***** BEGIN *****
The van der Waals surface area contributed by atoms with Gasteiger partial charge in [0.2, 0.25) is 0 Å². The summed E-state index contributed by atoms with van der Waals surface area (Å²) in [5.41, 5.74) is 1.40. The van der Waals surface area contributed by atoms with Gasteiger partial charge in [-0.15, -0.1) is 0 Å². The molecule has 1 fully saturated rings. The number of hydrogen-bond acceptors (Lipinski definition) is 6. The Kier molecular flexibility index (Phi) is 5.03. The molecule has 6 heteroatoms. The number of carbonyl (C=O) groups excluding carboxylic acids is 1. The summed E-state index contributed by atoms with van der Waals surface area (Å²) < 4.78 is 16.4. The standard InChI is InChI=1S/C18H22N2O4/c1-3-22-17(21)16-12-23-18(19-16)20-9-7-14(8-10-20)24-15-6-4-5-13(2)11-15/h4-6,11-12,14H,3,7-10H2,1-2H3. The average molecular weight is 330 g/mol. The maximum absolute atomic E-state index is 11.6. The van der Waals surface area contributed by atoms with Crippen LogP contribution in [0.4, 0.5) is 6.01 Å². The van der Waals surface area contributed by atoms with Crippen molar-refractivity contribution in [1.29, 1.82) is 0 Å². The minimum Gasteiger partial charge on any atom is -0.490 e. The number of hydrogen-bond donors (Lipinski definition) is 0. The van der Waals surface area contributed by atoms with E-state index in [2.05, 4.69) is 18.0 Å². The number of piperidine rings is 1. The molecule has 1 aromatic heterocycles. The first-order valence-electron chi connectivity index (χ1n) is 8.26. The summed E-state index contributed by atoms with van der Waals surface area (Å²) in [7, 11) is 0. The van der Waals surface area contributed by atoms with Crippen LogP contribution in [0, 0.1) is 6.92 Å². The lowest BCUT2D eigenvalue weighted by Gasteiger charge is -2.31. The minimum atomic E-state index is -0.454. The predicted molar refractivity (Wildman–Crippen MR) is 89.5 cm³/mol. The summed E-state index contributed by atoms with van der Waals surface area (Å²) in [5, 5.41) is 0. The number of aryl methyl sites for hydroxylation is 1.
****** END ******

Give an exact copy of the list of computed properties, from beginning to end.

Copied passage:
The van der Waals surface area contributed by atoms with Gasteiger partial charge in [0.2, 0.25) is 0 Å². The summed E-state index contributed by atoms with van der Waals surface area (Å²) in [5.41, 5.74) is 1.40. The van der Waals surface area contributed by atoms with Gasteiger partial charge in [-0.15, -0.1) is 0 Å². The molecule has 1 fully saturated rings. The number of hydrogen-bond acceptors (Lipinski definition) is 6. The Kier molecular flexibility index (Phi) is 5.03. The molecule has 6 heteroatoms. The number of carbonyl (C=O) groups excluding carboxylic acids is 1. The summed E-state index contributed by atoms with van der Waals surface area (Å²) < 4.78 is 16.4. The standard InChI is InChI=1S/C18H22N2O4/c1-3-22-17(21)16-12-23-18(19-16)20-9-7-14(8-10-20)24-15-6-4-5-13(2)11-15/h4-6,11-12,14H,3,7-10H2,1-2H3. The average molecular weight is 330 g/mol. The maximum absolute atomic E-state index is 11.6. The van der Waals surface area contributed by atoms with Crippen LogP contribution in [0.4, 0.5) is 6.01 Å². The van der Waals surface area contributed by atoms with Crippen molar-refractivity contribution in [1.29, 1.82) is 0 Å². The minimum Gasteiger partial charge on any atom is -0.490 e. The number of hydrogen-bond donors (Lipinski definition) is 0. The van der Waals surface area contributed by atoms with E-state index in [2.05, 4.69) is 18.0 Å². The number of piperidine rings is 1. The molecule has 1 aromatic heterocycles. The first-order valence-electron chi connectivity index (χ1n) is 8.26. The summed E-state index contributed by atoms with van der Waals surface area (Å²) in [7, 11) is 0. The van der Waals surface area contributed by atoms with Crippen LogP contribution in [0, 0.1) is 6.92 Å². The lowest BCUT2D eigenvalue weighted by Gasteiger charge is -2.31. The minimum atomic E-state index is -0.454. The predicted molar refractivity (Wildman–Crippen MR) is 89.5 cm³/mol. The summed E-state index contributed by atoms with van der Waals surface area (Å²) in [5, 5.41) is 0. The number of aryl methyl sites for hydroxylation is 1.